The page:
Lions, Circuses, and Bears Oh My! 7 Kids’ Picture Books Set in a Library

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Jen Sherman

Staff Writer

Jen is an urban and cultural geographer who did a PhD on public libraries and reading. As a researcher, her interests are focused on libraries, reading, book retailing and the book industry more broadly. As a reader, she reads a lot of crime fiction, non-fiction, and chicklit. And board books. All the board books. You can also find her writing about books for children and babies at Instagram: shittyhousewife / babylibrarians Twitter: @jennnigan

I’ve read and owned a lot of great books about libraries, and have recently discovered that children’s picture books set in libraries is yet another subcategory of “books about libraries.” This is probably my most exciting discovery of the week, and they are all going on the baby registry.

The books on this list cover a range of topics, like spending bonding time with a parent at the library, finding a good book to read in the library, how to properly behave in a library and treat library books, and, most importantly, the joy of discovery that can be experienced in a library.

Tomás and the Library Lady by Pat Mora  (Author), Raul Colon (Illustrator) 

‘Tomás is a son of migrant workers. Every summer he and his family follow the crops north from Texas to Iowa, spending long, arduous days in the fields. At night they gather around to hear Grandfather’s wonderful stories. But before long, Tomás knows all the stories by heart. “There are more stories in the library,”Papa Grande tells him.  The very next day, Tomás meets the library lady and a whole new world opens up for him.’

Library Lion by Michelle Knudsen (author), Kevin Hawkes (illustrator)

‘Miss Merriweather, the head librarian, is very particular about rules in the library. No running allowed. And you must be quiet. As long as you follow the rules, you are permitted to enjoy the library. There are no rules about lions in a library, and why would there be? But one day, a lion walks into Miss Merriweather’s library, and no one is sure what to do. It turns out that the lion seems very well suited for the library. His big feet are quiet on the library floor. He makes a comfy backrest for the children at story hour. And he never roars in the library—at least not anymore. But when something terrible happens, the lion helps in the only way he knows how. Could there ever be a good reason to break the rules? Even in the library?’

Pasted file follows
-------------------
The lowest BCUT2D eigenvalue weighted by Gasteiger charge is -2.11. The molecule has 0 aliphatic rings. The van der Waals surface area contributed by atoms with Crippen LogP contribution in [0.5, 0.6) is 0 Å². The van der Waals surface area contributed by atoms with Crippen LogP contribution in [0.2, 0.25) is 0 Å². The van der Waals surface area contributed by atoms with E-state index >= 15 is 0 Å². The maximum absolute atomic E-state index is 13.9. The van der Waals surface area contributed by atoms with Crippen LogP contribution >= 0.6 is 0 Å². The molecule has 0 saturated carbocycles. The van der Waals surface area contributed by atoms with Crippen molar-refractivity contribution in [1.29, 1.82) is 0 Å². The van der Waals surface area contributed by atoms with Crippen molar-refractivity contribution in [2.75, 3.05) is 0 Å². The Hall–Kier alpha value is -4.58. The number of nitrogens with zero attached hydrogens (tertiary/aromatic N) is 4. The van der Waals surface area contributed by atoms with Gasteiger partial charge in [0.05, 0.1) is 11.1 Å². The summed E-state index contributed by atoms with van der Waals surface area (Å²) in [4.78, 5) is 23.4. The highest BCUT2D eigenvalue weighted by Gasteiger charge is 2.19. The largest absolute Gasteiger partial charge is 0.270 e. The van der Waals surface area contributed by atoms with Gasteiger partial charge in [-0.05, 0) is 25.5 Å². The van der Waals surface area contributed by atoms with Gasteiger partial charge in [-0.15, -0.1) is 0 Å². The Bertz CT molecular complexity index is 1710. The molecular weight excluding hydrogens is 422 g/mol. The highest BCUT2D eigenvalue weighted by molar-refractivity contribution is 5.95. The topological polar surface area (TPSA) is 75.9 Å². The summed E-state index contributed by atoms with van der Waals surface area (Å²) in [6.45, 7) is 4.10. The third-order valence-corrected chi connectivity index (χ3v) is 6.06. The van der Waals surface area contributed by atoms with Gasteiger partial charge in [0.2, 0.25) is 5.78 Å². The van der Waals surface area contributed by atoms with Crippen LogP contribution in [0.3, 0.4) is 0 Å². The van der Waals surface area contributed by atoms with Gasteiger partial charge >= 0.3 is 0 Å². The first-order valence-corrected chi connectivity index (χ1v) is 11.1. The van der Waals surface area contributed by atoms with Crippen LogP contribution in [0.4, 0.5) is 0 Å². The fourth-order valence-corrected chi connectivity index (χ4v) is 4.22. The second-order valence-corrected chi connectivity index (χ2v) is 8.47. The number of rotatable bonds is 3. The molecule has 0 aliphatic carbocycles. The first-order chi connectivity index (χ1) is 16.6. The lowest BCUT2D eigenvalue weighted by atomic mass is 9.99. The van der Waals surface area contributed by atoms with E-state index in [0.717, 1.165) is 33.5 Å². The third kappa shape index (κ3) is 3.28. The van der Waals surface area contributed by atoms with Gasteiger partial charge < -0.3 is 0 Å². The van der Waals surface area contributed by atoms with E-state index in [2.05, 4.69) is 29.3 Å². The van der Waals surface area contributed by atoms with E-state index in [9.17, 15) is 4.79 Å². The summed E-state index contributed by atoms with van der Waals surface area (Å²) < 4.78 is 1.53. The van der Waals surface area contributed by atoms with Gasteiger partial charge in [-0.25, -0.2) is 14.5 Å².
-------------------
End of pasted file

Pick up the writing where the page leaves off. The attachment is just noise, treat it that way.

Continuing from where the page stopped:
Manners with a Library Book by Amanda Doering Tourville (author), Chris Lensch (illustrator)

‘Should your baby sister play with your library book? Find out how good manners can help everyone enjoy library books.’


Never Let a Ghost Borrow Your Library Book by Karen Casale (author), Cecelia Rebora (illustrator)

‘A comically off-the-wall reminder of all the ways we must take care of our reading material.’




Goldie Socks and the Three Libearians by Jackie Mims Hopkins (author), John Manders (illustrator)

‘Revision of the familiar story of Goldilocks and the three bears, in which Goldilocks is looking for the “just right” book and the “just right” place to read it.’


The Not So Quiet Library by Zachriah OHora (author)

‘It’s Saturday, which means Oskar and Theodore get to go to the library with their dad! It means donuts for breakfast! And it means endless quiet hours lost in stories.

But on this not so quiet Saturday, Oskar and Teddy get a rude surprise when they’re interrupted by a five-headed, hangry monster! Will Oskar ever get to finish his book in peace? Will Teddy ever get to gorge on his donuts? Or might both of them hold the secret weapons to taming the beast?’

If You Ever Want to Bring a Circus to the Library, Don’t! by Elise Parsley

‘If you see a poster that says “You Can Do Anything at the Library!”, it is NOT giving you permission to put on a circus! But Magnolia doesn’t see any problem with setting up her own big top. She’s got a lot of gusto and one mean human cannonball routine. So what if her greatest show on Earth won’t fit between the bookshelves?’

On my non-fiction bookshelf in the study, there is an entire shelf of books about libraries, amassed as I did my PhD and exercised very little self-control when it came to book-buying. I see now that there could be a matching shelf of books-about-libraries in the baby’s room… Hope she likes reading!